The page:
Emergency Cash Stash
Having a stash of emergency cash in your home is an important part of emergency preparedness. Scenarios such as a natural disaster, a national catastrophe, or a real-life family emergency will make you appreciate those dollars you have safely tucked away. Although credit and debit cards are convenient, a back-up cash stash is necessary in an emergency. A true emergency will usually require you to have money, often cash, to survive (“Financial Preparedness,” 2014).
Just in case the electricity is knocked out for several days, your local bank and grocery store might resort to a cash-only policy because credit card machines and ATMs won’t work. Occasionally, in natural disasters, banks are unable to open their doors to the public due to flooding, building damage, or their security being compromised by an earthquake, etc. (“Families Can Prepare,” 2016).
Another good reason to store cash in your home is if your credit card is stolen or lost. You might have to rely on cash for gas and food until a new card can be issued (Sisolak, 2014).
How much cash do I need to have on hand?
The size of your Emergency Cash Stash is dependent on you and your potential emergency. To estimate how much money you will need to access immediately is to imagine yourself in a real emergency. How much cash would you need for food and gas? Would you need cash to pay for a motel if you have to evacuate to another city? What type of a family emergency would require you to dip into your tucked away dollars and quarters? Emergencies will and do happen. It’s just part of life. Having cash to help you through these emergencies can prove to be invaluable (“Families Can Prepare,” 2016).
Also consider how many people you are responsible for in case of an emergency. Are you going to need to travel very far to get to your evacuation area? How many motel rooms might you need to rent? By counting heads ahead of time, you will be able to estimate the cost of paying for an evacuation using cash (“Families Can Prepare,” 2016).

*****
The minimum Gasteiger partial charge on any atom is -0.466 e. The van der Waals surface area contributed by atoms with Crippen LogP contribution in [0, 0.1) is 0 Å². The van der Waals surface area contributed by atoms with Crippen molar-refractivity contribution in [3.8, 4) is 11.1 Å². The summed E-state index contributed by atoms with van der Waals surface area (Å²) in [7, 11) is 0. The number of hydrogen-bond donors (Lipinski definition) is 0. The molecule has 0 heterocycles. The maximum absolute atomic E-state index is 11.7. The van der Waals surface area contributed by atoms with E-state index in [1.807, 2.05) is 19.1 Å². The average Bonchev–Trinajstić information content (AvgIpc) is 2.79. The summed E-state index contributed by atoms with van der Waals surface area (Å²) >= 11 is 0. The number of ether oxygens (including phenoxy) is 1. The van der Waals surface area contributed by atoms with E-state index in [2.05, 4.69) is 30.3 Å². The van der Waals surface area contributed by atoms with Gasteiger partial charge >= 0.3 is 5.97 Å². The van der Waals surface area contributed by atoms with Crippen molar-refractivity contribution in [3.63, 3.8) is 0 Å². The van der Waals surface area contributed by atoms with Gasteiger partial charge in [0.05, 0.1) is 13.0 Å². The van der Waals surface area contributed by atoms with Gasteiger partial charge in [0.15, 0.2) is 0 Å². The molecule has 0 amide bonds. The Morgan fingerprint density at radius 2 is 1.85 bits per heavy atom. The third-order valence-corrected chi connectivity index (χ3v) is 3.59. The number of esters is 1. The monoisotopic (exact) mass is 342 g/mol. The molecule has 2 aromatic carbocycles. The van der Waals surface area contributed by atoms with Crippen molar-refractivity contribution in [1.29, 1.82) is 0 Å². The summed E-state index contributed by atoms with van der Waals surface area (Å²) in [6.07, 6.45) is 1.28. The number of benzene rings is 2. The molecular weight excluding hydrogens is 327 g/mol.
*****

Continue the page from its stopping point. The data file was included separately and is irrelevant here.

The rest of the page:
How do I get started?
Make establishing an Emergency Cash Stash a priority! Start small with $20 in coins and bills. Add to it every month. Make it a line item in your monthly budget. If you are expecting an income tax refund, use a portion of it to get started. Or – use the refund to fund the entire amount of cash you feel you need. Opt for lower denomination bills, especially $1 and $5. In an extreme emergency or disaster, you may have to pay huge amounts for even a bottle of water. If you have smaller bills, you will probably be able to pay less because the person selling the water will be more likely to have change. Rolls of quarters can also prove to be valuable to have in your stash for making change and even bartering for other needed items (Swanson, 2011). If you are putting together 72 Hour Kits for each person in your family, you might want to consider putting some cash in each kit. In case of separation during an evacuation, you will want to make sure everyone has access to some small bills and coins.
No borrowing from your Emergency Cash Stash when you need some money! This cash is to be left alone so it’s available when you need it (Swanson, 2011).
Is my cash safe?
Most of us don’t feel comfortable stashing large amounts of cash in our home. The threat of theft or fire is always a concern. Fire-proof envelopes are available for purchase online (Sisolak, 2014).
Another concern is forgetting where you stashed the cash! Always write down your hiding places and leave the list with your estate planning materials such as your will or trust. Show and tell a few close relatives or trusted friends where you have hidden your cash (Knerl, 2008).
Safeguarding your stash of cash is extremely important. Essentially, you have created your own little bank within the walls of your home. Check with your home owners insurance to see if it insures cash money lost in a fire or burglary (Knerl, 2008).
Cash stored at home is not protected by the FDIC. (Federal Deposit Insurance Corporation). The FDIC is an independent agency of the United States government that protects you against the loss of your insured deposits if your bank or credit union fails. FDIC is backed by the full faith and credit of the U.S. government by $250,000 per person, per bank (“Understanding Deposit Insurance,” 2016). You will want to weigh the risk of storing cash in your home and having the convenience of having it close in an emergency – to losing the cash in a fire or theft.